“Nearly all of the expenses are actually for Auckland Council,” she explains. “It’s part and parcel of what you do when running a business.”
In 2019, rent for using the Māngere Town Centre car park was $79,500, but they also spend not insignificant chunks on wages for security ($20,672), salaries for staff ($41,190), cleaning ($24,038) and $18,900 for accountancy and secretarial services, which according to the auditor’s report, was provided by Kensyl Holdings Limited, a company owned by Ken and Sylvia Taylor, who are the secretary and chairperson respectively.
Given Taylor was in the car when I first made contact, I follow up with an email so she could clarify who the local organisations that the trust has funded are, but I got this response:
This is a private trust and how we distribute our funds are the sole responsibility of the trustees as prescribed in our constitution.
Information of who we make donations to are private to the Trust and the groups we make grants to. We will not compromise this confidentiality.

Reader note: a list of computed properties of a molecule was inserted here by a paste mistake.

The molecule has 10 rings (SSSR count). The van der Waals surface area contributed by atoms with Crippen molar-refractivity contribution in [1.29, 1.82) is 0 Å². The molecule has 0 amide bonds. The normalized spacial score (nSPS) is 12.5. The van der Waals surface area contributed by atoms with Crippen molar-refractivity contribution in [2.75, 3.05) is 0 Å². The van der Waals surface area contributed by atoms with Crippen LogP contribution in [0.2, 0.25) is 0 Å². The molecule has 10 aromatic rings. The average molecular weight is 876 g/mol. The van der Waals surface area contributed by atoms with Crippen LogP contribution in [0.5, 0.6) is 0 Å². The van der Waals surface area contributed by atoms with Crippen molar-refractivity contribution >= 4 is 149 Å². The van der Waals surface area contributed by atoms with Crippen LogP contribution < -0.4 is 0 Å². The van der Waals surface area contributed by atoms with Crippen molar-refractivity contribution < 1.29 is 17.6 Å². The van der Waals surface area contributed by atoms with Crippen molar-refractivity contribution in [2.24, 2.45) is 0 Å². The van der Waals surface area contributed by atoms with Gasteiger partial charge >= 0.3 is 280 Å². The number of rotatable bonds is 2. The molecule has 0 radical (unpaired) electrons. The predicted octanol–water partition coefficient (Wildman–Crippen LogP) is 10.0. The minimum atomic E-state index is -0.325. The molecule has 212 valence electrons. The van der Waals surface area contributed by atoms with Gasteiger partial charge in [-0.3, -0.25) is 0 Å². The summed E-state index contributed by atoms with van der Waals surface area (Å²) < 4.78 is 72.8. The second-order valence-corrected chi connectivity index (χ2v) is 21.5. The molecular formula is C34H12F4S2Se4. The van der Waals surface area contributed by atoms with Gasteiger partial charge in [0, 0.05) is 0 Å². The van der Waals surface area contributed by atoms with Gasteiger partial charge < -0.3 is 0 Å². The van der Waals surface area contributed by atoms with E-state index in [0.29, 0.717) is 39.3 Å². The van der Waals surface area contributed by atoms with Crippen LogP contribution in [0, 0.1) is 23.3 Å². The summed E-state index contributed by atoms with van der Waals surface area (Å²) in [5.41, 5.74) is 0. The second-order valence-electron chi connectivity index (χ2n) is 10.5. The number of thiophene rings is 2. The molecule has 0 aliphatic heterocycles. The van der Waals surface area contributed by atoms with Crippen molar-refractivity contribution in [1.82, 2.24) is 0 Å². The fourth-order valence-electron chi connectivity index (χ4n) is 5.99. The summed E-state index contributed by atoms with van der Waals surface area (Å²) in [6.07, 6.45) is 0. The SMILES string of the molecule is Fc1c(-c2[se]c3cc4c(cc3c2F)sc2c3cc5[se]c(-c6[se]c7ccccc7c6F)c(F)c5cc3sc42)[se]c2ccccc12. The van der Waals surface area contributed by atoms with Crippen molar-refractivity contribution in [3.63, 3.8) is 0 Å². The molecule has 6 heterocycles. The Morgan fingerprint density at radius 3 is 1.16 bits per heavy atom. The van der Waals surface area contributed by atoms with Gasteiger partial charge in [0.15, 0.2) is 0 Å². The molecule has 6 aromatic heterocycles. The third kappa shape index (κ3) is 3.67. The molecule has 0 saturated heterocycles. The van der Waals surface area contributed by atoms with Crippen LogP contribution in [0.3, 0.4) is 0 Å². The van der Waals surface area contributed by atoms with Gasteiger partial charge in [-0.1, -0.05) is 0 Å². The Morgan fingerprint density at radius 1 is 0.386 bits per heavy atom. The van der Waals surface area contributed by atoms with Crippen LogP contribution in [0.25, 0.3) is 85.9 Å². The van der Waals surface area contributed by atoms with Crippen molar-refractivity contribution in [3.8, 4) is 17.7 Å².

Regards, Ken Taylor
That will be little comfort, however, to community groups and schools struggling to fund their essential activities, for whom a slice of the $1.5 million currently sitting in the trust’s bank account could make a real difference.
A spokesperson for the Māngere-Ōtāhuhu Local Board said that while the local board does not have a say on how the markets are run, it would like to see more money given to locals. “Our local board’s preference is to see more of these funds invested in our local organisations who largely serve and support the communities of Māngere-Ōtāhuhu.”
Councillor Fa’anana Efeso Collins, who was last year named as a liaison between the council-controlled organisation Panuku Development and the Auckland Council, said he would like to see operating licences to run markets granted to groups that can show they are providing optimal benefit to their local community.
“Our markets provide an essential service in our communities as a place to shop and socialise. While I realise the commercial licences for these markets don’t specify how operators use their profits, perhaps Panuku should consider how these council-owned car parks are used, so our local communities get the maximum benefit from them.”